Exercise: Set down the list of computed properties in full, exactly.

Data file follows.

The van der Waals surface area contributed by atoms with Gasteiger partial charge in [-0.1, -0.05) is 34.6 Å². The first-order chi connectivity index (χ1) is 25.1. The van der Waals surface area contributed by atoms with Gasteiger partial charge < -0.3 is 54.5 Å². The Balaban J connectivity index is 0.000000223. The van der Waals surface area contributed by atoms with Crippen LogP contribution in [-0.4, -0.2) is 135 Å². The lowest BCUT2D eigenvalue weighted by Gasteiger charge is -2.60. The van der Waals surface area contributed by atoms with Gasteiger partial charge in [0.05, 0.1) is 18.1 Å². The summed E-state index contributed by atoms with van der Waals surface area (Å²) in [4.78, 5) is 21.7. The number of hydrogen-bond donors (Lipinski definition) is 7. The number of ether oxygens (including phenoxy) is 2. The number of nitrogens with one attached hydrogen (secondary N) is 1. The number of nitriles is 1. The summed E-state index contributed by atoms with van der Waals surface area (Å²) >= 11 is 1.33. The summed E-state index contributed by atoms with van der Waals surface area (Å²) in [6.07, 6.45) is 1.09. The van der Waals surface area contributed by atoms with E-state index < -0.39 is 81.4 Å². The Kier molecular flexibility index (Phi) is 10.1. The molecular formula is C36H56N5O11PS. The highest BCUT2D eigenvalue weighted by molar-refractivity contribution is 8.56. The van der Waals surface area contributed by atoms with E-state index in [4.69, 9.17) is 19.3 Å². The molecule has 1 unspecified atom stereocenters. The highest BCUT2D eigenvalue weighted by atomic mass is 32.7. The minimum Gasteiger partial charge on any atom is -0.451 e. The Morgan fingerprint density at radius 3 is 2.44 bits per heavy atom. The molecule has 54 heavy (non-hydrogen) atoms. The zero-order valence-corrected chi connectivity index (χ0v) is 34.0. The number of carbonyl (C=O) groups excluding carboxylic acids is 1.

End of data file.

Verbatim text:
The van der Waals surface area contributed by atoms with Gasteiger partial charge in [-0.1, -0.05) is 34.6 Å². The first-order chi connectivity index (χ1) is 25.1. The van der Waals surface area contributed by atoms with Gasteiger partial charge < -0.3 is 54.5 Å². The Balaban J connectivity index is 0.000000223. The van der Waals surface area contributed by atoms with Crippen LogP contribution in [-0.4, -0.2) is 135 Å². The lowest BCUT2D eigenvalue weighted by Gasteiger charge is -2.60. The van der Waals surface area contributed by atoms with Gasteiger partial charge in [0.05, 0.1) is 18.1 Å². The summed E-state index contributed by atoms with van der Waals surface area (Å²) in [4.78, 5) is 21.7. The number of hydrogen-bond donors (Lipinski definition) is 7. The number of ether oxygens (including phenoxy) is 2. The number of nitrogens with one attached hydrogen (secondary N) is 1. The number of nitriles is 1. The summed E-state index contributed by atoms with van der Waals surface area (Å²) >= 11 is 1.33. The summed E-state index contributed by atoms with van der Waals surface area (Å²) in [6.07, 6.45) is 1.09. The van der Waals surface area contributed by atoms with E-state index < -0.39 is 81.4 Å². The Kier molecular flexibility index (Phi) is 10.1. The molecular formula is C36H56N5O11PS. The highest BCUT2D eigenvalue weighted by molar-refractivity contribution is 8.56. The van der Waals surface area contributed by atoms with E-state index in [4.69, 9.17) is 19.3 Å². The molecule has 1 unspecified atom stereocenters. The highest BCUT2D eigenvalue weighted by atomic mass is 32.7. The minimum Gasteiger partial charge on any atom is -0.451 e. The Morgan fingerprint density at radius 3 is 2.44 bits per heavy atom. The molecule has 54 heavy (non-hydrogen) atoms. The zero-order valence-corrected chi connectivity index (χ0v) is 34.0. The number of carbonyl (C=O) groups excluding carboxylic acids is 1.